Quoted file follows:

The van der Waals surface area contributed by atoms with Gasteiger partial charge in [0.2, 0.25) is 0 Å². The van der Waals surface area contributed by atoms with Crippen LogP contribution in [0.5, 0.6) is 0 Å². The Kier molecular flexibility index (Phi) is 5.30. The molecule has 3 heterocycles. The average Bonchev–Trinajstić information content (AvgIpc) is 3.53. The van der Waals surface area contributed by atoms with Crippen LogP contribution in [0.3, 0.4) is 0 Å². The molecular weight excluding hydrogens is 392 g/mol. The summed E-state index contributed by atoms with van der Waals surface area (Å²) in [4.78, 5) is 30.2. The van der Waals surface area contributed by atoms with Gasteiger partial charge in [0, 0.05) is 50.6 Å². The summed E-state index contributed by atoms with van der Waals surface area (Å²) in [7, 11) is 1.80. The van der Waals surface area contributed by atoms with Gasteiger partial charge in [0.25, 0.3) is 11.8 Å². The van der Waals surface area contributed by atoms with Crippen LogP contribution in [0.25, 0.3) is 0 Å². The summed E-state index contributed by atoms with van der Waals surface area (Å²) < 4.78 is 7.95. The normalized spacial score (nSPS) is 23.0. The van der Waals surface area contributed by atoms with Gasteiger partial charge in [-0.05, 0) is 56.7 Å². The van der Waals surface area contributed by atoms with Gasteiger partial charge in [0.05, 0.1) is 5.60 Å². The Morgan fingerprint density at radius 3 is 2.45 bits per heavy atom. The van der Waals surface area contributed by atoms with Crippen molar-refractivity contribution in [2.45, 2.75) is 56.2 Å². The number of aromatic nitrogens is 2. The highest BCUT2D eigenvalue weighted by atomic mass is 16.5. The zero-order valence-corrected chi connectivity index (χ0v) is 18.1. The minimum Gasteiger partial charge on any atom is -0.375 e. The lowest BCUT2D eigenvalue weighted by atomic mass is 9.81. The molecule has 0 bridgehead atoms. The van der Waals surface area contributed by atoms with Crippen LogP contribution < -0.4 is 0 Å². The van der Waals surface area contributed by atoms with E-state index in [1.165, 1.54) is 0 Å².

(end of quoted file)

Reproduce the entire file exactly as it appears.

The van der Waals surface area contributed by atoms with Gasteiger partial charge in [0.2, 0.25) is 0 Å². The van der Waals surface area contributed by atoms with Crippen LogP contribution in [0.5, 0.6) is 0 Å². The Kier molecular flexibility index (Phi) is 5.30. The molecule has 3 heterocycles. The average Bonchev–Trinajstić information content (AvgIpc) is 3.53. The van der Waals surface area contributed by atoms with Crippen LogP contribution in [0.3, 0.4) is 0 Å². The molecular weight excluding hydrogens is 392 g/mol. The summed E-state index contributed by atoms with van der Waals surface area (Å²) in [4.78, 5) is 30.2. The van der Waals surface area contributed by atoms with Gasteiger partial charge in [0, 0.05) is 50.6 Å². The summed E-state index contributed by atoms with van der Waals surface area (Å²) in [7, 11) is 1.80. The van der Waals surface area contributed by atoms with Gasteiger partial charge in [0.25, 0.3) is 11.8 Å². The van der Waals surface area contributed by atoms with Crippen LogP contribution in [0.25, 0.3) is 0 Å². The summed E-state index contributed by atoms with van der Waals surface area (Å²) < 4.78 is 7.95. The normalized spacial score (nSPS) is 23.0. The van der Waals surface area contributed by atoms with Gasteiger partial charge in [-0.05, 0) is 56.7 Å². The van der Waals surface area contributed by atoms with Gasteiger partial charge in [0.05, 0.1) is 5.60 Å². The Morgan fingerprint density at radius 3 is 2.45 bits per heavy atom. The van der Waals surface area contributed by atoms with Crippen molar-refractivity contribution in [2.45, 2.75) is 56.2 Å². The number of aromatic nitrogens is 2. The highest BCUT2D eigenvalue weighted by atomic mass is 16.5. The zero-order valence-corrected chi connectivity index (χ0v) is 18.1. The minimum Gasteiger partial charge on any atom is -0.375 e. The lowest BCUT2D eigenvalue weighted by atomic mass is 9.81. The molecule has 0 bridgehead atoms. The van der Waals surface area contributed by atoms with Crippen LogP contribution < -0.4 is 0 Å². The van der Waals surface area contributed by atoms with E-state index in [1.165, 1.54) is 0 Å².